Walking down the colonnaded streets in the waning hours of the afternoon, I veered to the left. The crowds had been pressing in tightly on Via Independenza, and this street, whatever it was called, was less frantic. The name was irrelevant, as I knew it would take me to where I wanted and needed to go. Passing storefronts advertising pizza, piadine, and various other specialties, a stupid grin broke across my face.
I felt it then. The exhaustion momentarily disappeared from my spirit and my face, being replaced by a smile reflecting the pure joy that I felt. I was in Bologna and all was right.
The flight had been long, but at last I had arrived.
The flight? Well almost a day ago I boarded the Air France A340 jet in Detroit, a large widebody aircraft with two aisles and four engines. Before taking my seat, I grabbed the power cables I would need, and then stuffed my primary carryon into the overhead bin, choosing to nestle my camera bag underneath the seat in front of me. A few realities had hit me at this point, all related to the interior of the plane, which hasn’t been updated since the ’90’s.
First, there was a large black box under the seat in front of me which would make for an uncomfortable flight if my camera bag remained there. Fortunately, there was some remaining overhead space, and I and my neighbors put it to good use.
Second, there was no power supply anywhere around our seats. This is shocking (ha!) and a gross deficiency for a long-haul aircraft on a major airline.
Third: The monitor was tiny, scarcely larger than a credit card.
The latter was a non-issue in the end, as my entertainment system didn’t work. I could have asked the flight attendant, but didn’t see enough of her in a free moment, as she was very busy. In any case I was planning on sleeping.
On the plus side, the seats reclined nicely – very nicely in fact. So much so, that they had to ask us to put our seats forward for dinner. Dinner itself was fine. Chicken in a butter sauce. It wasn’t the best thing I’ve eaten on a plane, but then again I’ve got a ridiculous reference point.
After dinner I slept fitfully, waking for yogurt as we landed in Paris. Transfers at Charles de Gaulle have been too often painfully slow, but today was better than usual. With a minimal degree of wandering and waiting, I found myself through passport control and into the lounge, where I spent three hours looking out at the tarmac and plying myself with espresso and other caffeinated beverages before boarding my flight to Bologna.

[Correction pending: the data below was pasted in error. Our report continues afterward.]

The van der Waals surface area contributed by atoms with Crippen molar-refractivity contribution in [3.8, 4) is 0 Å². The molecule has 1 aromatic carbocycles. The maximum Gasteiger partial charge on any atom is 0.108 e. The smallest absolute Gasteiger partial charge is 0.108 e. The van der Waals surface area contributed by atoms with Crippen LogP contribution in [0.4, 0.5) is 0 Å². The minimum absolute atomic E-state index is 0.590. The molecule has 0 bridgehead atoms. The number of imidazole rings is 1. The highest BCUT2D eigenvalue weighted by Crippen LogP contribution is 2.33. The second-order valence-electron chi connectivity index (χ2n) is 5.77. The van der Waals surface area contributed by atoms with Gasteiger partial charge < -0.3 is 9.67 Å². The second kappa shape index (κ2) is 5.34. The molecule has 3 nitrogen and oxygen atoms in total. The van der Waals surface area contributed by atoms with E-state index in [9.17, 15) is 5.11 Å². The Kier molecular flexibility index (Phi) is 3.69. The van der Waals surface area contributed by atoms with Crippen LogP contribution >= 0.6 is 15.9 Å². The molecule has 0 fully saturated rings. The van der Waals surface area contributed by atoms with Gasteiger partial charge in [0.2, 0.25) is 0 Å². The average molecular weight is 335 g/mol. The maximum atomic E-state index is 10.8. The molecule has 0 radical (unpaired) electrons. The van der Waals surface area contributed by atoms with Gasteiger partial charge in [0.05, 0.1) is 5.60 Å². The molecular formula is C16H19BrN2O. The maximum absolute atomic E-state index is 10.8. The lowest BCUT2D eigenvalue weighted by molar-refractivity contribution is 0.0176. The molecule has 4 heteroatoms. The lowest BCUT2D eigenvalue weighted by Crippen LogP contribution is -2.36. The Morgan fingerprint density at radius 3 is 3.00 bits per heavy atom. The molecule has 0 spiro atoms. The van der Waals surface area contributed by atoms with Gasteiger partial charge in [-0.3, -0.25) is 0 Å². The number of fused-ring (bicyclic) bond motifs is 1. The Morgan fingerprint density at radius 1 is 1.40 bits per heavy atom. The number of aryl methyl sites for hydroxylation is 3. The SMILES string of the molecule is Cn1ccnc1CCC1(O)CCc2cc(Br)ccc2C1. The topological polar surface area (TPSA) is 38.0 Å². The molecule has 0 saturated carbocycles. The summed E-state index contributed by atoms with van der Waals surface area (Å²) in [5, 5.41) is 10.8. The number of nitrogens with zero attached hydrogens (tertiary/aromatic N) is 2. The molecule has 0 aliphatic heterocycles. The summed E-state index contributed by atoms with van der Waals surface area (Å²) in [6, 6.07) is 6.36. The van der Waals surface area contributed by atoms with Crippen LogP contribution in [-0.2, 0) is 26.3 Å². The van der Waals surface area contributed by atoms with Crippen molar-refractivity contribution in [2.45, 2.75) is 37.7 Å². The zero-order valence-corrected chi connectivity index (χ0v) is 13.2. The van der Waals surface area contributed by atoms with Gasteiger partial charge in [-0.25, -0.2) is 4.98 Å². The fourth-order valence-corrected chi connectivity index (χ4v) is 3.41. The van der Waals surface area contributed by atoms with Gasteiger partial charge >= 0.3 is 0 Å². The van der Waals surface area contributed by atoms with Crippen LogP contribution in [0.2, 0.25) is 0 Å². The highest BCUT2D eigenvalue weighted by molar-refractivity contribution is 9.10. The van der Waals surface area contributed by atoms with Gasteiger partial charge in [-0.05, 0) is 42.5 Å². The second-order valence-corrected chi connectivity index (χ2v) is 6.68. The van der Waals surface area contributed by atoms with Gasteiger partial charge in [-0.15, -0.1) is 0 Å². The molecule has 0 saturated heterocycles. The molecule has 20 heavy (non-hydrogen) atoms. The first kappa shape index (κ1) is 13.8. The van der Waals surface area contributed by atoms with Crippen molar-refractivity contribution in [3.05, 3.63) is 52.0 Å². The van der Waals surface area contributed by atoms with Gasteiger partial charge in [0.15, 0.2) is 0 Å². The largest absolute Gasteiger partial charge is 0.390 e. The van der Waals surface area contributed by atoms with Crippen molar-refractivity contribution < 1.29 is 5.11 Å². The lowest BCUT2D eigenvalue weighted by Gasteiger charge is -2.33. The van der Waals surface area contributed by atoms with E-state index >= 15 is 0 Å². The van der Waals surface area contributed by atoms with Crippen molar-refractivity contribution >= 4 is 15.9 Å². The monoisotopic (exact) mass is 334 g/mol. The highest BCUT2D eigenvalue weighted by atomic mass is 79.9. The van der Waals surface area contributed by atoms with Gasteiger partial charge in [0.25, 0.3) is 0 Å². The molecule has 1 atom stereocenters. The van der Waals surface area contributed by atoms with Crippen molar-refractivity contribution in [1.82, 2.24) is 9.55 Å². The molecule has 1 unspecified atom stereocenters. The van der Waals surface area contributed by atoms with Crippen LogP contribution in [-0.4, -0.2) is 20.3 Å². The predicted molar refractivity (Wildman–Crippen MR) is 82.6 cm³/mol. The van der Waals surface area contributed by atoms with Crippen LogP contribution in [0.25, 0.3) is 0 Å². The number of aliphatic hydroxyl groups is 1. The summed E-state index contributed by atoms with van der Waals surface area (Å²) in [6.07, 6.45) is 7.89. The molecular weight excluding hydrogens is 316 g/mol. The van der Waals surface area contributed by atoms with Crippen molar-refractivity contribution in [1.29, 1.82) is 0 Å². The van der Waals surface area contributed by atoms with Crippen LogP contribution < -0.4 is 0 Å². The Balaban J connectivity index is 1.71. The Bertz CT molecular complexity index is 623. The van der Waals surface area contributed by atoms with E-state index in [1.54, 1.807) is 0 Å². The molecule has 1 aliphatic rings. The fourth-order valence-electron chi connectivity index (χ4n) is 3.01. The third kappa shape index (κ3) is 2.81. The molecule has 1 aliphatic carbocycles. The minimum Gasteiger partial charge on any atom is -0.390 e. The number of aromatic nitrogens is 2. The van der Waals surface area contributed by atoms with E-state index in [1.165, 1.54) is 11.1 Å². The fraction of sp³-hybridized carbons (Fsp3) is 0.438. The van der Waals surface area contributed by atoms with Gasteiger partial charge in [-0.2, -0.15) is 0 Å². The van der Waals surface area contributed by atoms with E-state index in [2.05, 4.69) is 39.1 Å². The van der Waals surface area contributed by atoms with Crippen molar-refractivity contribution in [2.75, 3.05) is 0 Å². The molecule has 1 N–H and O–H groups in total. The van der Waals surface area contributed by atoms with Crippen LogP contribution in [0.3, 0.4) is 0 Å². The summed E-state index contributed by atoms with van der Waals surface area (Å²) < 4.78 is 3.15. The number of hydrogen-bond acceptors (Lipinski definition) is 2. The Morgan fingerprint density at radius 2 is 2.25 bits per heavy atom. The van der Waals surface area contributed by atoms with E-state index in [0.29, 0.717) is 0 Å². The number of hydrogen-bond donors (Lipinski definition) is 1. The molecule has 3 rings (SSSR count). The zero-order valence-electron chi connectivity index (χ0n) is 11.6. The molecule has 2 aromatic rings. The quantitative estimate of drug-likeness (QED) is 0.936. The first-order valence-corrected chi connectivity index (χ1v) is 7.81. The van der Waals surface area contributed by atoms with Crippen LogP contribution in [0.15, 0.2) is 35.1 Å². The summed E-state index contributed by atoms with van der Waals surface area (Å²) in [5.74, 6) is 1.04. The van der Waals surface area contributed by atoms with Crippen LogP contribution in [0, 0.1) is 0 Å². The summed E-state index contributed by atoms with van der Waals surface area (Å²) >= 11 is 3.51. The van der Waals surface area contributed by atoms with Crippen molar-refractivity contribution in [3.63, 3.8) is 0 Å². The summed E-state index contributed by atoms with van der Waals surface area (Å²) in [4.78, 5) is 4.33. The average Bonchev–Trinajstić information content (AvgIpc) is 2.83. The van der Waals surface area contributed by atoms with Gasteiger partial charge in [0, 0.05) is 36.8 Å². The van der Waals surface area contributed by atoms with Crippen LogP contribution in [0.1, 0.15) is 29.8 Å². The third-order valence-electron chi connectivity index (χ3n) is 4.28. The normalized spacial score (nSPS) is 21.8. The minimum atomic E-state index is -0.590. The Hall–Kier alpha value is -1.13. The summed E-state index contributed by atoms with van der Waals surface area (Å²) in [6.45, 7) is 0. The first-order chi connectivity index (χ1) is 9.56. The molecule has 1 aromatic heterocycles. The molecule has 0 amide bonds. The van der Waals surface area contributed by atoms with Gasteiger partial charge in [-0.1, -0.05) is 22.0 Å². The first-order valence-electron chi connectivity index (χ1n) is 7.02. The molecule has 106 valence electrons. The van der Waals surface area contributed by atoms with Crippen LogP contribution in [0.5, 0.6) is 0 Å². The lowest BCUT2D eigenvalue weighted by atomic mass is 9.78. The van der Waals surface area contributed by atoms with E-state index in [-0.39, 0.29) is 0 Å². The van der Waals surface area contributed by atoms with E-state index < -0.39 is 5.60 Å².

On this flight they gave us a snack of these jelly donuts. They were delicious. Or I was hungry – but they were at least OK.
And when I finally arrived in Bologna, I was spent. But there was still sun in the sky, and the Italian streets beckoned fiercely. That’s how I found myself amidst crowds of students, tourists, and locals, walking toward the University of Bologna.
When I finally reached Via Zamboni, I turned right, and followed the street to the center of town, where Le Due Torri, the The Towers of Asinelli and Garisenda, stand askew over the intersection with Via Rizzoli, right in the center of town.
I meandered the narrow streets, oriented betimes like rheumatic joints, at abnormal bulging angles to each other. I know these streets and they know the weight of my footsteps.
I gazed into the windows of the shops, at the foods I have so many times sought out.
And as I finally headed west down Via Rizzoli, which changes names and becomes Via Ugo Bossi, I was giddy. Some places do that to me. The energy fires at the right voltage and wattage, and my soul responds. In the distance the pink clouds streaked across the night sky, and I found a meal.
Tortellini, bollito misto, and lambrusco. I want nothing more.
I am in Bologna. And I am giddy.